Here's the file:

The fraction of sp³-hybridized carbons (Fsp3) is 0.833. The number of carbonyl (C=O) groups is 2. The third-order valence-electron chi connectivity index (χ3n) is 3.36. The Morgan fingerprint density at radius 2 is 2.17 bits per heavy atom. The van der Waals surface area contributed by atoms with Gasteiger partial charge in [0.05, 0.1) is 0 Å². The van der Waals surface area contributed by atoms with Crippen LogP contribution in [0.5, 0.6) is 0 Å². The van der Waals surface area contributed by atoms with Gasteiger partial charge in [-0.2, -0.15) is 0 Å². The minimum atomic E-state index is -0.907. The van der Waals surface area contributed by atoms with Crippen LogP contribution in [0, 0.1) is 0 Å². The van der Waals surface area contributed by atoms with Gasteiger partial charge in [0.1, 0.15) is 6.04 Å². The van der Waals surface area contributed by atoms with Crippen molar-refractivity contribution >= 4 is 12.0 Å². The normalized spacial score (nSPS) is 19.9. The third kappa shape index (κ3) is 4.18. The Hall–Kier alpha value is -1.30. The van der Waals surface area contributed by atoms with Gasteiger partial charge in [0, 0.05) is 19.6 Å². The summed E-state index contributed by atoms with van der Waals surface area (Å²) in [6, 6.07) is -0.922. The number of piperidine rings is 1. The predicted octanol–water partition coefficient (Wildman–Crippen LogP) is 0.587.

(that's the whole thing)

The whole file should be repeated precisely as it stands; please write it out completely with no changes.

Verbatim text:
The fraction of sp³-hybridized carbons (Fsp3) is 0.833. The number of carbonyl (C=O) groups is 2. The third-order valence-electron chi connectivity index (χ3n) is 3.36. The Morgan fingerprint density at radius 2 is 2.17 bits per heavy atom. The van der Waals surface area contributed by atoms with Gasteiger partial charge in [0.05, 0.1) is 0 Å². The van der Waals surface area contributed by atoms with Crippen LogP contribution in [0.5, 0.6) is 0 Å². The van der Waals surface area contributed by atoms with Gasteiger partial charge in [-0.2, -0.15) is 0 Å². The minimum atomic E-state index is -0.907. The van der Waals surface area contributed by atoms with Crippen LogP contribution in [0, 0.1) is 0 Å². The van der Waals surface area contributed by atoms with Gasteiger partial charge in [0.1, 0.15) is 6.04 Å². The van der Waals surface area contributed by atoms with Crippen molar-refractivity contribution >= 4 is 12.0 Å². The normalized spacial score (nSPS) is 19.9. The third kappa shape index (κ3) is 4.18. The Hall–Kier alpha value is -1.30. The van der Waals surface area contributed by atoms with Gasteiger partial charge in [0, 0.05) is 19.6 Å². The summed E-state index contributed by atoms with van der Waals surface area (Å²) in [6, 6.07) is -0.922. The number of piperidine rings is 1. The predicted octanol–water partition coefficient (Wildman–Crippen LogP) is 0.587.